Tulsa bomb-sniffing dog retires after 9 years

Posted at 2:57 PM, Apr 18, 2017
and last updated 2017-04-18 19:33:53-04

TULSA, Okla. -- After a long career, we all deserve a well-spent retirement.

Tulsa Police K9 “Bic” is no exception.

He retired Tuesday after nine years of bomb-sniffing at the Tulsa International Airport.

“He deserves it. He's been a really good dog,” said his handler, Officer Richard Davis.

Cake, a proclamation from the Mayor...even a giant bone.

These are marks of a good retirement for a very important dog that first met Davis, a 35-year police veteran, in explosives detection training in San Antonio nearly ten years ago.

“He's a high drive dog. He was just bouncing off the wall. He was about 18 months old..year and a half,” said Davis.

His first years at Tulsa International were challenging.

“When we first got here, he was easily distracted by everybody so we had to overcome that. Kids would cry, and he would want to go protect them,” Davis said.

That rambunctious puppy turned into one of Tulsa airport's leading explosive sniffing dogs...and became a part of a long legacy of security for Tulsa International Airport.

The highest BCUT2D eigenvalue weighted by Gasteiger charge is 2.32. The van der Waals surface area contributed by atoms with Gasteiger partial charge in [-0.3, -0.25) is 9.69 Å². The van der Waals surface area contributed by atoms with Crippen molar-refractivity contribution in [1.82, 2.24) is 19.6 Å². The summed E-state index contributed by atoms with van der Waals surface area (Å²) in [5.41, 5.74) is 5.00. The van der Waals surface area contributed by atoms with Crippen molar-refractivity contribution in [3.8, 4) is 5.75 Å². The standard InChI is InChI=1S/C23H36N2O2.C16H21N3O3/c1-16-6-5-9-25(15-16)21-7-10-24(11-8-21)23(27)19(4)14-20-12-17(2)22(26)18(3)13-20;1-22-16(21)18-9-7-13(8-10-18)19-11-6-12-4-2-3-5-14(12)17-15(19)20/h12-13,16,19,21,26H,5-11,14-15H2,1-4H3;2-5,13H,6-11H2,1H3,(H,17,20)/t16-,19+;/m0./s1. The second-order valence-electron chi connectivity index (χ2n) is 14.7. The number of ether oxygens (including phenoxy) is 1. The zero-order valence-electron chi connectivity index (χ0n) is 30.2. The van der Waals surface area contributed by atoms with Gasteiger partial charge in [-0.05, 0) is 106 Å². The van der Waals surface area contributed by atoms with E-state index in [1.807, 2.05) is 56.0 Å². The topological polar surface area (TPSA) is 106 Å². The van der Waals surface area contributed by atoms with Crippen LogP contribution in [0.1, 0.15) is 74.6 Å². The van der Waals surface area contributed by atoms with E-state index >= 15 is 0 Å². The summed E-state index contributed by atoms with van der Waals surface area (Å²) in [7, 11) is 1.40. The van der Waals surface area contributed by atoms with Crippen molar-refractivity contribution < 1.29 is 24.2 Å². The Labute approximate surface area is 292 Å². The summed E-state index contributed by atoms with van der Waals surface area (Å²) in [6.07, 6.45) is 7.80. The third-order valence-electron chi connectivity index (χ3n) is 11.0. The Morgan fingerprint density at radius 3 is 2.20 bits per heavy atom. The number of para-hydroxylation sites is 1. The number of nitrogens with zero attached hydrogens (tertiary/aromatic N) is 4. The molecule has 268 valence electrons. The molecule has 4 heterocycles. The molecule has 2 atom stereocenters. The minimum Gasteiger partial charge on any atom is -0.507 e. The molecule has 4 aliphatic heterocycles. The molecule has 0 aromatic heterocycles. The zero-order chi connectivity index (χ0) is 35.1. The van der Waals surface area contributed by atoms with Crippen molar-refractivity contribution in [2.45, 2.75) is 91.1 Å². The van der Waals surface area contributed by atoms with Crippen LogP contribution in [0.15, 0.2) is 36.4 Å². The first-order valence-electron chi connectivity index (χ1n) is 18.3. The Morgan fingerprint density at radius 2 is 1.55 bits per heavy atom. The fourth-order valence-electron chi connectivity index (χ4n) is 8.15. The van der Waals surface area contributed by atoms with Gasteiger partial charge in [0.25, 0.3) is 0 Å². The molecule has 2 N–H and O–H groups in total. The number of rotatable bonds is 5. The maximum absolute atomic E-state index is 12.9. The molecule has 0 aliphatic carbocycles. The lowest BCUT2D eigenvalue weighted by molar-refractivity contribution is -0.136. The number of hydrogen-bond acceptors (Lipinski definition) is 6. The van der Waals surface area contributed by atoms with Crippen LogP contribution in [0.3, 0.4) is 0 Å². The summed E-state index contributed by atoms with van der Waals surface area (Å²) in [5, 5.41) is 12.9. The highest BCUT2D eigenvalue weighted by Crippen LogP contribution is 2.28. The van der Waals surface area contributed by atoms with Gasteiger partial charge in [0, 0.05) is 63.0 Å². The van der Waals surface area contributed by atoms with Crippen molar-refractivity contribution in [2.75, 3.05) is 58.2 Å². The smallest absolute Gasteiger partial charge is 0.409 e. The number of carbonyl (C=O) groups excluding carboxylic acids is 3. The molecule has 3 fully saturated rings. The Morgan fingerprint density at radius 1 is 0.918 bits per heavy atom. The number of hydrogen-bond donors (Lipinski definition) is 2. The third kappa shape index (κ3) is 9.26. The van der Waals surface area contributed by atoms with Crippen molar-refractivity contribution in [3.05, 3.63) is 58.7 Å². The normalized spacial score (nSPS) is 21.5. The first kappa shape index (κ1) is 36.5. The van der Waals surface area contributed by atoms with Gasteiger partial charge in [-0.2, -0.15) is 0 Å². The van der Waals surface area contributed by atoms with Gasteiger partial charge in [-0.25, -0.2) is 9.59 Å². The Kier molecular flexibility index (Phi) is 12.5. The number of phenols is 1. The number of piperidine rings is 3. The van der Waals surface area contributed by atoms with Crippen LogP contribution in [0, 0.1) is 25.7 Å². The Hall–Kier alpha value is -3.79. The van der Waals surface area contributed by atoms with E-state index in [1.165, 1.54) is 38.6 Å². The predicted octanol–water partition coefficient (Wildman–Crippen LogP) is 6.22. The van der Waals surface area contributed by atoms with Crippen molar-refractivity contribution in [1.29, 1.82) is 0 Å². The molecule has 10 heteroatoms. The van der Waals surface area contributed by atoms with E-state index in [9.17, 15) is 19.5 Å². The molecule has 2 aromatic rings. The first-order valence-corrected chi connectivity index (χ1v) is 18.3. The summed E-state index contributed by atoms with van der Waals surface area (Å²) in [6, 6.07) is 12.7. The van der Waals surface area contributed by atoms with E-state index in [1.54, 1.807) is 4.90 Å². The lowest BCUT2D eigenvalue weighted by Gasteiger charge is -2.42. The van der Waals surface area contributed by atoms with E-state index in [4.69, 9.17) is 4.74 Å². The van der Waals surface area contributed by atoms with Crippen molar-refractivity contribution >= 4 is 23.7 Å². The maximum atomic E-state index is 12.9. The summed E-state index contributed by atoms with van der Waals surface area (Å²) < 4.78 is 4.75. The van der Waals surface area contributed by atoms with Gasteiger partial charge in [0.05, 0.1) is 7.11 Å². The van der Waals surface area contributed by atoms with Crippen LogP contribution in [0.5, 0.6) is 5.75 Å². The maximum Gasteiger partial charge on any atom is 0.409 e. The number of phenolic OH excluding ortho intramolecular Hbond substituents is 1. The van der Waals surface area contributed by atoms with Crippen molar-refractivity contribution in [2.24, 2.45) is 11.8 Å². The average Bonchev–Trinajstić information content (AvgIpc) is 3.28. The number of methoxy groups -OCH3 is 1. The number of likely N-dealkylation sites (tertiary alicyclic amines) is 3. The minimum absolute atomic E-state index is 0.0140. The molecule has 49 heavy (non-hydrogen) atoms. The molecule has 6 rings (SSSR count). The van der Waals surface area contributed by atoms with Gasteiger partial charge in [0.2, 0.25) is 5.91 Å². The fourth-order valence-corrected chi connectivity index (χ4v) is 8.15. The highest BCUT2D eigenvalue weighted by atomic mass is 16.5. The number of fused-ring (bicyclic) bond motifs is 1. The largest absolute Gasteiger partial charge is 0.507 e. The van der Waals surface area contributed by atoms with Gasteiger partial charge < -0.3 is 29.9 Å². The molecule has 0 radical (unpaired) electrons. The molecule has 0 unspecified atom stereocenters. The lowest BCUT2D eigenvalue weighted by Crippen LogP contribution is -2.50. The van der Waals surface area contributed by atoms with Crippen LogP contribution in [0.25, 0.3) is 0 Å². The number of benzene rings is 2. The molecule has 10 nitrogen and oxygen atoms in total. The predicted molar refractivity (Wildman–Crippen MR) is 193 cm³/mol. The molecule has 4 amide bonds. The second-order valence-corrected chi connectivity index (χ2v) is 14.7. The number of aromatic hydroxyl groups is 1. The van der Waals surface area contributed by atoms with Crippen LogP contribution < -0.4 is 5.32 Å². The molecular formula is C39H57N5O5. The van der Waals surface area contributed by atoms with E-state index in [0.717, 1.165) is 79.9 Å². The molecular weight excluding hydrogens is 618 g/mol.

“It's very intensive as you can imagine, sniffing around suitcases all day long,” said Tulsa Airport Authority CEO Mark VanLoh.

Bic has done everything from deescalating tense bomb threats to working security for dignitaries like Joe Biden and George W. Bush.

When he takes retirement, so will Officer Davis...making Tuesday's party so much sweeter.

“It's kind of a touching story that the two will be together now, retired, sitting on the porch drinking sweet tea together or doing whatever they want to do,” said VanLoh.

But if you ask Officer Davis, Tuesday was a celebration of a dog who spent his life keeping millions of travelers safe...a dog who's earned a new life of just being man's best friend.

“He likes to go on a morning walk and an evening walk so we'll continue those,” said Davis. “I'm very glad for him. Not for me, but for him.”

Tulsa International Airport has an explosive detection team that consists of six K9s and their handlers.

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